In Blizzard v. Mehaffie,  a 2009 decision by the Court of Common Pleas of Adams County, Mother and Father, who both lived in Maryland, had a child. In 2000, Mother and Father entered into a custody agreement because Mother was going to marry a third-party who planned on adopting the child. The agreement explicitly released the Father’s obligation to pay support for the child. The third party never ended up adopting the child and later the Mother and the third party divorced. Mother then moved to Pennsylvania and, because her financial circumstances had changed, she sought child support in Adams county. Mother was awarded support, which Father contested. He based his appeal on his waiver in the Maryland agreement. The Court of Common Pleas in Adams county held that the agreement, which was formed under Maryland law, was contrary to established Pennsylvania public policy and therefore our system would not give the Maryland agreement “full faith and credit.” Thus, Father was required to pay Mother child support to aid in the care of the child.

Remember, the right to child support belongs to the child and, therefore, no parent can forfeit their power to demand child support.  If you or a loved one have any questions regarding child support or a divorce settlement, please contact me directly at mhovey@gmail.com.  Thank you.

Reblog: Can I Void My Prenuptial (Premarital) Agreement in Pennsylvania?

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While viewed as taboo by many, prenuptial or premarital agreements can be beneficial to a marriage and are frequently utilized by engaged couples.  This is especially true if one or both of the parties is older, has assets, and/or has children to whom they wish property to pass upon their death.  The prenuptial agreement can be designed not only to protect assets in the event of a divorce, but to protect assets from automatically passing to the spouse upon the parties death, rather than to the children.  Nevertheless, when a divorcing couple has a prenuptial agreement, it is proper to review (for both offensive and defensive purposes) whether the agreement is voidable.  This article seeks to highlight the law in Pennsylvania invoked when a client asks: can I void my prenuptial agreement?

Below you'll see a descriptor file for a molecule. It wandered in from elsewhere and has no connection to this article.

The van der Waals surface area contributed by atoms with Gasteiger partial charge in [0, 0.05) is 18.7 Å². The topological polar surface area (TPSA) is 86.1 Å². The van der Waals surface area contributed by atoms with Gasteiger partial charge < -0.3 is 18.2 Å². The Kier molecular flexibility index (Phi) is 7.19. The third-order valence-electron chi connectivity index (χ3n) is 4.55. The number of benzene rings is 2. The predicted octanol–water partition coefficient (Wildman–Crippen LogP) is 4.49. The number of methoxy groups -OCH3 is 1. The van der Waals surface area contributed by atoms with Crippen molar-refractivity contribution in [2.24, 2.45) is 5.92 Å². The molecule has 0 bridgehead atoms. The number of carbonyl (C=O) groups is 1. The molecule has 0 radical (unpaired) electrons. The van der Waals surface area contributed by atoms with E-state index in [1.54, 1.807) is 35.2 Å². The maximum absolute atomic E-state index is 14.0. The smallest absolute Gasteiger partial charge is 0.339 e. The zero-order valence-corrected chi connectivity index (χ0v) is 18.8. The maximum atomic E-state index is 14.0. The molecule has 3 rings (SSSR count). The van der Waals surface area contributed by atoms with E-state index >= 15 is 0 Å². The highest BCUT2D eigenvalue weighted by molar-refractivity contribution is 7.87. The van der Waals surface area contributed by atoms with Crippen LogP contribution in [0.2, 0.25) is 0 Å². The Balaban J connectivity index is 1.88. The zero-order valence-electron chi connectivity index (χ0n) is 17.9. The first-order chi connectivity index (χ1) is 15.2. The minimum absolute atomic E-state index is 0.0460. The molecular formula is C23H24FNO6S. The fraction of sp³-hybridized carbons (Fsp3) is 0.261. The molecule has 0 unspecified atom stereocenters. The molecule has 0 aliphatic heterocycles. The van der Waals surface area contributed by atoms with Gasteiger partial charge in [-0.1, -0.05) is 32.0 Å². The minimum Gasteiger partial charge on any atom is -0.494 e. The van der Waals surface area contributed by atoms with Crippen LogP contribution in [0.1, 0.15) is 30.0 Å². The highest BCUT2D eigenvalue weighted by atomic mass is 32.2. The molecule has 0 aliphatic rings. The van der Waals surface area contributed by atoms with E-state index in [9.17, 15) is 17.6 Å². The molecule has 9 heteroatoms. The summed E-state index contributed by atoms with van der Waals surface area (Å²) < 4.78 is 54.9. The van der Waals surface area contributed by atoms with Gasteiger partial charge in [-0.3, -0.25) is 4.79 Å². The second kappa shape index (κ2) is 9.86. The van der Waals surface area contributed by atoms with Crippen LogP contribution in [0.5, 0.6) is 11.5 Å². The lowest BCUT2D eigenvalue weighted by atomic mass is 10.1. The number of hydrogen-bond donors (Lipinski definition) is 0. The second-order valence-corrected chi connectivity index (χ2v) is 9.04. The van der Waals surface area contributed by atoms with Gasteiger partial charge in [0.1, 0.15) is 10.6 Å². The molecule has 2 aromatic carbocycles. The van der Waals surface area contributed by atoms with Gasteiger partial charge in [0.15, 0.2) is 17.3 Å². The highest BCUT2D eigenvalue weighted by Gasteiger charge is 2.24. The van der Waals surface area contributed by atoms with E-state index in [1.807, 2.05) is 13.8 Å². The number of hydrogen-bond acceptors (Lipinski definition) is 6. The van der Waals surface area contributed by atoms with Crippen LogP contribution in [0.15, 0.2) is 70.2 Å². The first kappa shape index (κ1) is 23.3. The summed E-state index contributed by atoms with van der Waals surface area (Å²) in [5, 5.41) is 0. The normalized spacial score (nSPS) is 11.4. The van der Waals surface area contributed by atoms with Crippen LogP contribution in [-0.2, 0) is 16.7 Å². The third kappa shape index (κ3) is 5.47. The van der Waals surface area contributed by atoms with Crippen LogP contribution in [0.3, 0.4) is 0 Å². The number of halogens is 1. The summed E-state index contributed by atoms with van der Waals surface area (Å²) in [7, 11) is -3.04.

While there is a lot of caselaw on the subject that provides nuances to this area of the law, generally speaking the statutory answer lies in 23 Pa.C.S. § 3106(a), “Premarital Agreements.”  3106(a) declares that the party seeking to void a prenuptial agreement bears the burden of proof.  That burden is “clear and convincing evidence.”  Clear and convincing evidence, is defined as “testimony that is so clear, direct, weighty, and convincing as to enable the trier of fact to come to a clear conviction, without hesitance, of the truth of the precise facts in issue.”  See In re ALD, 797 A.2d 326, 336 (Pa. Super. 2002).

What then needs to be proven by clear and convincing evidence?  3106(a) provides the party seeking to void the prenuptial agreement with two paths to invalidation.  The voiding party needs to prove either: (1) that the agreement was signed involuntarily; or (2) before the execution of the agreement, (a) the voiding party was not provided with a fair and reasonable disclosure of the property or financial obligation of the other party, (b) the voiding party did not voluntarily and expressly waive, in writing, the right disclosure of the property or financial obligations of the other party beyond the disclosure actually provided, and (c) the voiding party did not otherwise have adequate knowledge of the property or financial obligations of the other party.  In other words, to void a prenuptial agreement, you will need to prove that did not voluntarily sign the agreement (e.g., physical duress, mental incapacity, etc.) or that your spouse hid assets or liabilities from you which were completely unknown to you and you did not adequately sign away your right to the disclosure of this information.

If you or a loved one have any questions regarding a prenuptial agreement, please contact me directly at mhovey@gmail.com.  Thank you.

 

Reblog: In Pennsylvania, Can I Force My Spouse to Move Out of Our Home?

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A common scenario after a husband and wife separate is neither party wants to move out of the marital residence/home.  For a variety reasons (e.g., financial, children, proximity to work, hope for reconciliation, spite, etc.), the parties remain in the same home, as roommates and attempt to maintain as much normalcy and civility as possible.  Often, unfortunately, the parties cannot make it work and one, or both, of the parties eventually wants the other other spouse out of the home.  The question is presented then: how can I force my spouse to move out of the house?

23 Pa.C.S. § 3502(c), “Family Home,” provides that “the court may award, during the pendency of the action or otherwise, to one or both of the parties the right to reside in the marital residence.”  In legal terms, we refer to this as filing “exclusive possession of the home.”  It is strongly recommended that you hire an attorney to prepare and prosecute the Petition for Exclusive Possession on your behalf.